Mark J. Terrill, Associated Press
AURORA, Colo. — After days of mourning the mass shooting at an Aurora movie theater, Coloradans are celebrating hometown native Missy Franklin's triumphs at the London Olympic Games.
The 17-year-old swimmer attends Aurora's Regis Jesuit High School and lives in the nearby Denver suburb of Centennial. Following the July 20 shootings, she dedicated her Olympic races to her home state.
"It's such a terrible thing, and I'm so shaken by it," Franklin said last week. "They're in my thoughts this entire process."
Franklin won a gold medal in the 100-meter backstroke Monday after having opened her games with a relay bronze.
"For Missy to take time in the midst of her finest moment to think about her hometown and how she can help in its healing is an incredible statement about her character," Aurora Mayor Steve Hogan said Tuesday.
"It certainly means a lot to Aurora to know that Missy cares, and we are proud of her achievements."
Franklin has become a much-needed cause for cheer in a state that has seen its share of pain this year with the movie theater massacre and wildfires that destroyed hundreds of homes. Her steady rise has been chronicled by Colorado news media, and on Tuesday The Denver Post emblazoned her gold medal triumph on its front page under the headline, "Missy's American grit."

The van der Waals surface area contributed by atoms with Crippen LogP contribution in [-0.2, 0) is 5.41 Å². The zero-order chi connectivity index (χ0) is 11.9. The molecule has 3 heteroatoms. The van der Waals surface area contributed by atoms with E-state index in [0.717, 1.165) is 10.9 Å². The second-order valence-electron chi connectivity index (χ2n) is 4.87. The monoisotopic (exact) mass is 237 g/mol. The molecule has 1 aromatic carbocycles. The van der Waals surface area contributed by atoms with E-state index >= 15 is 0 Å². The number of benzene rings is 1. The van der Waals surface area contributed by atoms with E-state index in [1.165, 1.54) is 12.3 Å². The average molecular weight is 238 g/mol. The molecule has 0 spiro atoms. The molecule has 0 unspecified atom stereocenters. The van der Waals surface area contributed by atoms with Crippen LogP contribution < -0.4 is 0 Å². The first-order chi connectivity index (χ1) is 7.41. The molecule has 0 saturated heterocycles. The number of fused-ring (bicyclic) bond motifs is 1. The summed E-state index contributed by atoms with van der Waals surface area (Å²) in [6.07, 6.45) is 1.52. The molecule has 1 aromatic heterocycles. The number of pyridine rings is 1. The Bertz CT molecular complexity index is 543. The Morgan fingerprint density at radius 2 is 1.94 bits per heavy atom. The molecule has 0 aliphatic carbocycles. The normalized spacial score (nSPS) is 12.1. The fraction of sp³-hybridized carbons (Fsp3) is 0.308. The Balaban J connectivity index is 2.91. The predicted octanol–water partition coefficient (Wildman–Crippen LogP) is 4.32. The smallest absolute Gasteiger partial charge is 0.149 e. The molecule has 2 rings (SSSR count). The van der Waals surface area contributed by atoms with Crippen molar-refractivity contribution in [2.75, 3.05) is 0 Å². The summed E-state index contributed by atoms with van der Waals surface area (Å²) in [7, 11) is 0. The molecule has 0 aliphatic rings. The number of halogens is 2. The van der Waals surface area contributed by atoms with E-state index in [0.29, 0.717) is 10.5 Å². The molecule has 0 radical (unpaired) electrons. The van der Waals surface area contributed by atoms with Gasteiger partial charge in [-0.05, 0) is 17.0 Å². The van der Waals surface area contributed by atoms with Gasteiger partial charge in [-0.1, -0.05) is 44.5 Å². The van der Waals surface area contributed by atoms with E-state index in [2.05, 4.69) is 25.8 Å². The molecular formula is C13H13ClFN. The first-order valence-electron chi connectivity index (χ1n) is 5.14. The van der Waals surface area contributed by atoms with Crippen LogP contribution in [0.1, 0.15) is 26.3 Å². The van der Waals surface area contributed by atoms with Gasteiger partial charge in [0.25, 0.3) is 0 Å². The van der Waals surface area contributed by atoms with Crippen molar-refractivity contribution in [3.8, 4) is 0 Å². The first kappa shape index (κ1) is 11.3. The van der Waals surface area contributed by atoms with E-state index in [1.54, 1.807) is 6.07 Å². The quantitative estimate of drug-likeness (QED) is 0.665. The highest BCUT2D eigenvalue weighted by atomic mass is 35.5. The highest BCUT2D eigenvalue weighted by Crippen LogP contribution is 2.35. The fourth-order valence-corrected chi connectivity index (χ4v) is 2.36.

Friends, coaches and followers embraced that grit — a symbol of perseverance shared by many after authorities say James Holmes killed 12 people and injured 58 others at a midnight screening of the Batman film "The Dark Knight Rises."
"I know our entire state just has heartache right now, and for her to dedicate her work and success to us, it just helps that much more," said Madeline Cordier, a recent Regis graduate.
"She helps us push forward and she gives us something to look forward to," added Cordier's sister, Grace, who still attends Regis Jesuit. "She's putting a lot of smiles on a lot of Coloradans' faces."
Noah Utesch, a member of the boys' swim team at Regis Jesuit, praised Franklin's dedication of her races in the London spotlight as "something positive for the city of Aurora."
"It's got to do something to cover up that terrible tragedy," Utesch said.
Franklin's high school swim coach, Nick Frasersmith, was effusive in his praise of her determination and ebullient outlook on life.
"What Missy's doing in dedicating her events, really, I think, just kind of brings something we can all focus on that's positive and an enjoyment of some good things that happen in this world," Frasersmith said.
"And there's no better person like Missy Franklin with her wonderful attitude."
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